"According to former US attorney for Alabama Doug Jones, in the summer of 2004 prosecutors told him the case was going nowhere. By October 2004 the case against Siegelman had been dismissed. But one month later, in a surprising turn of events, Washington officials told local prosecutors to give it another shot, Jones testified today."

Excerpts from the hearing can be found here.

The New York Times editorial board reminds us that when it comes to the politicization of the Justice Department, "the best evidence about what occurred lies with the current and former members of the Bush administration -- and [Karl] Rove and Harriet Miers have pleaded executive privilege and defied Congressional subpoenas. They should testify about what they know, and the Justice Department should hand over documents the committee requested months ago."

Cuba Libre

Ginger Thompson writes in the New York Times: "President Bush is planning to issue a stern warning Wednesday that the United States will not accept a political transition in Cuba in which power changes from one Castro brother to another, rather than to the Cuban people. . . .

"In effect, the speech will be a call for Cubans to continue to resist, a particularly strong line coming from an American president."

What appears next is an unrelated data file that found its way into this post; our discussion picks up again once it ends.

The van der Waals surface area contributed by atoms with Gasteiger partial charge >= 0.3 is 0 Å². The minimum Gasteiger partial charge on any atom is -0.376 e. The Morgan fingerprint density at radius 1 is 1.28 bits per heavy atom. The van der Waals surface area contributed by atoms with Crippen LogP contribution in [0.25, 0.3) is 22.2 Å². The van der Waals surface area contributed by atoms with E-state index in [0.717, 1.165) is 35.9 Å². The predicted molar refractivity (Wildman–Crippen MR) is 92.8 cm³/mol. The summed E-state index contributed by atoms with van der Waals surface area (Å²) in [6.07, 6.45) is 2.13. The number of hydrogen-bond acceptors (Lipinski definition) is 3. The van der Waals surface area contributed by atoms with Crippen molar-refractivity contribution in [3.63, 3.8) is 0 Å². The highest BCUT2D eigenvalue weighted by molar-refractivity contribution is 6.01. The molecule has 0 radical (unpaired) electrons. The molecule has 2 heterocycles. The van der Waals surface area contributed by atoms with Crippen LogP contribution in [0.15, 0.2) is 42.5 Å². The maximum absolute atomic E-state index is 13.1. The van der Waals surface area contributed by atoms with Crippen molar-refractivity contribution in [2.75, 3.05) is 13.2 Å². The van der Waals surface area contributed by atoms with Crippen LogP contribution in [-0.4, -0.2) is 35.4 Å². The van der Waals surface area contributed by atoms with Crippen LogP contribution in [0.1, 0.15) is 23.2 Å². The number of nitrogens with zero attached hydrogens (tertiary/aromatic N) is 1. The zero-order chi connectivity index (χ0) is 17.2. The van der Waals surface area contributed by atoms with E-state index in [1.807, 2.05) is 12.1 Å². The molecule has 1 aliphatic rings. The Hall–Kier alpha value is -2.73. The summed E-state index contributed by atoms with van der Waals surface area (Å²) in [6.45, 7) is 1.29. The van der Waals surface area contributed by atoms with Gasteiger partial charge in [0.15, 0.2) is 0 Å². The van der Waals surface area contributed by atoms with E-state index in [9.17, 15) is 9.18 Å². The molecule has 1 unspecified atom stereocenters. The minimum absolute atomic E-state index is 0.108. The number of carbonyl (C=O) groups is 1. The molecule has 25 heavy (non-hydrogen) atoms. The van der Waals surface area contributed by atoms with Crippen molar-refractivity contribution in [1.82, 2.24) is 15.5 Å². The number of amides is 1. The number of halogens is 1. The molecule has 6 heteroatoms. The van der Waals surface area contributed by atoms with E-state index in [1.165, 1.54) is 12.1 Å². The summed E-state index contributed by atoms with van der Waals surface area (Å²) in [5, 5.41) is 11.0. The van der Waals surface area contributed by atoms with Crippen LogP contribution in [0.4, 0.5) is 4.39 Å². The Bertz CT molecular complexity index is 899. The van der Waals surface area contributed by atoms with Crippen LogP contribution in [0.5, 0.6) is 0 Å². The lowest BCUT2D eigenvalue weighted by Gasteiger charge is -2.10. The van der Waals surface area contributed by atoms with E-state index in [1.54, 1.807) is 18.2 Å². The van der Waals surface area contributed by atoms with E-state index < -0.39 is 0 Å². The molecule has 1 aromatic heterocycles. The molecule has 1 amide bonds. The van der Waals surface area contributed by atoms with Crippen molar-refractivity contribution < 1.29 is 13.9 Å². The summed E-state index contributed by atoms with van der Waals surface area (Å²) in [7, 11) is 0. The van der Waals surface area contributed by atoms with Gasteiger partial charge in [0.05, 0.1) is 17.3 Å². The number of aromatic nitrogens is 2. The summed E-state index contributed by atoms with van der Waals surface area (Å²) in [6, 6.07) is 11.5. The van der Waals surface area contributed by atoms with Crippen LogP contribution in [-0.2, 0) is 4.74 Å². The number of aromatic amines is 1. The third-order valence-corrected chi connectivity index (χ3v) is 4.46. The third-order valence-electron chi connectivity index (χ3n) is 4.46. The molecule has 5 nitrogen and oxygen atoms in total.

Here's the transcript of a press briefing from an anonymous senior administration official yesterday. The official took reporters through Bush's speech nearly line by line, concluding: "He will then address a comment to the ordinary Cubans who are listening. He will say to them that they have the power to change, and/or to shape their destiny; that they are the ones who will bring about a future where Cuban leaders are chosen by them, where their children can grow up in peace and prosperity. He will remind them that over the years there have been many so-called experts that have said that change would never come to certain spots in the world, that there would always be totalitarian in Central and Eastern Europe, or there would always be authoritarianism in Spain or Chile, and that has not been the case; that there you had a case in which the people understood that they could shape their own destiny. Cubans can do the same. And at that point he will pretty much end the speech. . . .